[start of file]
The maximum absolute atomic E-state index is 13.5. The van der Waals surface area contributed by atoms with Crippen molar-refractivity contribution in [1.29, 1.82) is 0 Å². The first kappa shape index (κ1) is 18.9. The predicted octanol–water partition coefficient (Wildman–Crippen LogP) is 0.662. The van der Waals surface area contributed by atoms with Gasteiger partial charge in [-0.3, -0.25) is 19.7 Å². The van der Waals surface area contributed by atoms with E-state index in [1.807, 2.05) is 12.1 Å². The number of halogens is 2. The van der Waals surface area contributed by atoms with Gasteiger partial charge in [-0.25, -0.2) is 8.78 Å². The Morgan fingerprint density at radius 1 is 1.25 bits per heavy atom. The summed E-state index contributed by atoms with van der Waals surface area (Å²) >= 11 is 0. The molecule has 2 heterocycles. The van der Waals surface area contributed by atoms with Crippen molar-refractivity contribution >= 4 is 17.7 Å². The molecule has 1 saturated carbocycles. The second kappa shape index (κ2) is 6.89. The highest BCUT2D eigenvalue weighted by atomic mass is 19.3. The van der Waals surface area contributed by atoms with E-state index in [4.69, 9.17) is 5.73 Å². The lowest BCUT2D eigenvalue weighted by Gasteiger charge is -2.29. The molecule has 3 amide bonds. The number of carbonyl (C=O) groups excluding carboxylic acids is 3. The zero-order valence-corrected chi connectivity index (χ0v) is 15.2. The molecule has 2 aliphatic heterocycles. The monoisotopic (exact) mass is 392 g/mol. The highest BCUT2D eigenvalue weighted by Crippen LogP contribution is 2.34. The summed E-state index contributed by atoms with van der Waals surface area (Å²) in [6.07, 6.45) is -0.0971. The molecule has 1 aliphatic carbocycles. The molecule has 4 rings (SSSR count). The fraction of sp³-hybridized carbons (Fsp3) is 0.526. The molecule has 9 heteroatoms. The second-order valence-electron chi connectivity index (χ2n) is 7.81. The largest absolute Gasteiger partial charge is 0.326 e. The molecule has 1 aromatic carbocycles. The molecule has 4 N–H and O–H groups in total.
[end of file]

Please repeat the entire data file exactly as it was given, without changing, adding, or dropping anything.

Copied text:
The maximum absolute atomic E-state index is 13.5. The van der Waals surface area contributed by atoms with Crippen molar-refractivity contribution in [1.29, 1.82) is 0 Å². The first kappa shape index (κ1) is 18.9. The predicted octanol–water partition coefficient (Wildman–Crippen LogP) is 0.662. The van der Waals surface area contributed by atoms with Gasteiger partial charge in [-0.3, -0.25) is 19.7 Å². The van der Waals surface area contributed by atoms with E-state index in [1.807, 2.05) is 12.1 Å². The number of halogens is 2. The van der Waals surface area contributed by atoms with Gasteiger partial charge in [-0.25, -0.2) is 8.78 Å². The Morgan fingerprint density at radius 1 is 1.25 bits per heavy atom. The summed E-state index contributed by atoms with van der Waals surface area (Å²) >= 11 is 0. The molecule has 2 heterocycles. The van der Waals surface area contributed by atoms with Crippen molar-refractivity contribution >= 4 is 17.7 Å². The molecule has 1 saturated carbocycles. The second kappa shape index (κ2) is 6.89. The highest BCUT2D eigenvalue weighted by atomic mass is 19.3. The van der Waals surface area contributed by atoms with E-state index in [4.69, 9.17) is 5.73 Å². The lowest BCUT2D eigenvalue weighted by Gasteiger charge is -2.29. The molecule has 3 amide bonds. The number of carbonyl (C=O) groups excluding carboxylic acids is 3. The zero-order valence-corrected chi connectivity index (χ0v) is 15.2. The molecule has 2 aliphatic heterocycles. The monoisotopic (exact) mass is 392 g/mol. The highest BCUT2D eigenvalue weighted by Crippen LogP contribution is 2.34. The summed E-state index contributed by atoms with van der Waals surface area (Å²) in [6.07, 6.45) is -0.0971. The molecule has 1 aliphatic carbocycles. The molecule has 4 rings (SSSR count). The fraction of sp³-hybridized carbons (Fsp3) is 0.526. The molecule has 9 heteroatoms. The second-order valence-electron chi connectivity index (χ2n) is 7.81. The largest absolute Gasteiger partial charge is 0.326 e. The molecule has 1 aromatic carbocycles. The molecule has 4 N–H and O–H groups in total.